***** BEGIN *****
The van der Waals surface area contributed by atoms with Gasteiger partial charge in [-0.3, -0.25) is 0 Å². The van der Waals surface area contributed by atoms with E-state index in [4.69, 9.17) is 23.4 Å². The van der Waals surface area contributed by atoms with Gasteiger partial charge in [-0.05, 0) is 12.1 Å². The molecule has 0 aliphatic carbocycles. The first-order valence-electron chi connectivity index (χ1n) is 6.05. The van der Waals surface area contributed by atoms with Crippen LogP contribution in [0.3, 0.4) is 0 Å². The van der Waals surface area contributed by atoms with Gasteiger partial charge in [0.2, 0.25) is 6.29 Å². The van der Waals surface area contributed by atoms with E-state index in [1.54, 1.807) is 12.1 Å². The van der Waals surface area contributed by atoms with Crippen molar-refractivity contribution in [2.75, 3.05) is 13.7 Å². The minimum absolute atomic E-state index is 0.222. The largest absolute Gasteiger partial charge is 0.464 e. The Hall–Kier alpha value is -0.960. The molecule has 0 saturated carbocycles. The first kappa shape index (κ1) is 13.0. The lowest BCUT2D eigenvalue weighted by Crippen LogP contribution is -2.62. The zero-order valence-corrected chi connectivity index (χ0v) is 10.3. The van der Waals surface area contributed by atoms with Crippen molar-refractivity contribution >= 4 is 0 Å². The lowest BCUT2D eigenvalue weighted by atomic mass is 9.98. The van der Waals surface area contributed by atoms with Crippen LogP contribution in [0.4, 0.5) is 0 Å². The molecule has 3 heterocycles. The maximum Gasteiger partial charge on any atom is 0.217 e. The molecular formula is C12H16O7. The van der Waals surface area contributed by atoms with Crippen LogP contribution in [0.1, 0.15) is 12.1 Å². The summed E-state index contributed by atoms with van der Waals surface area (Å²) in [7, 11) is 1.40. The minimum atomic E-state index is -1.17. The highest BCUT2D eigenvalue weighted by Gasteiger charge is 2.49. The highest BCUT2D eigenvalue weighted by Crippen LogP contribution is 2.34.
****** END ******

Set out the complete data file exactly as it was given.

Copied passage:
The van der Waals surface area contributed by atoms with Gasteiger partial charge in [-0.3, -0.25) is 0 Å². The van der Waals surface area contributed by atoms with E-state index in [4.69, 9.17) is 23.4 Å². The van der Waals surface area contributed by atoms with Gasteiger partial charge in [-0.05, 0) is 12.1 Å². The molecule has 0 aliphatic carbocycles. The first-order valence-electron chi connectivity index (χ1n) is 6.05. The van der Waals surface area contributed by atoms with Crippen LogP contribution in [0.3, 0.4) is 0 Å². The van der Waals surface area contributed by atoms with Gasteiger partial charge in [0.2, 0.25) is 6.29 Å². The van der Waals surface area contributed by atoms with E-state index in [1.54, 1.807) is 12.1 Å². The van der Waals surface area contributed by atoms with Crippen molar-refractivity contribution in [2.75, 3.05) is 13.7 Å². The minimum absolute atomic E-state index is 0.222. The largest absolute Gasteiger partial charge is 0.464 e. The Hall–Kier alpha value is -0.960. The molecule has 0 saturated carbocycles. The first kappa shape index (κ1) is 13.0. The lowest BCUT2D eigenvalue weighted by Crippen LogP contribution is -2.62. The zero-order valence-corrected chi connectivity index (χ0v) is 10.3. The van der Waals surface area contributed by atoms with Crippen molar-refractivity contribution >= 4 is 0 Å². The lowest BCUT2D eigenvalue weighted by atomic mass is 9.98. The van der Waals surface area contributed by atoms with Crippen LogP contribution in [0.4, 0.5) is 0 Å². The molecule has 3 heterocycles. The maximum Gasteiger partial charge on any atom is 0.217 e. The molecular formula is C12H16O7. The van der Waals surface area contributed by atoms with Crippen LogP contribution in [0.1, 0.15) is 12.1 Å². The summed E-state index contributed by atoms with van der Waals surface area (Å²) in [7, 11) is 1.40. The minimum atomic E-state index is -1.17. The highest BCUT2D eigenvalue weighted by Gasteiger charge is 2.49. The highest BCUT2D eigenvalue weighted by Crippen LogP contribution is 2.34.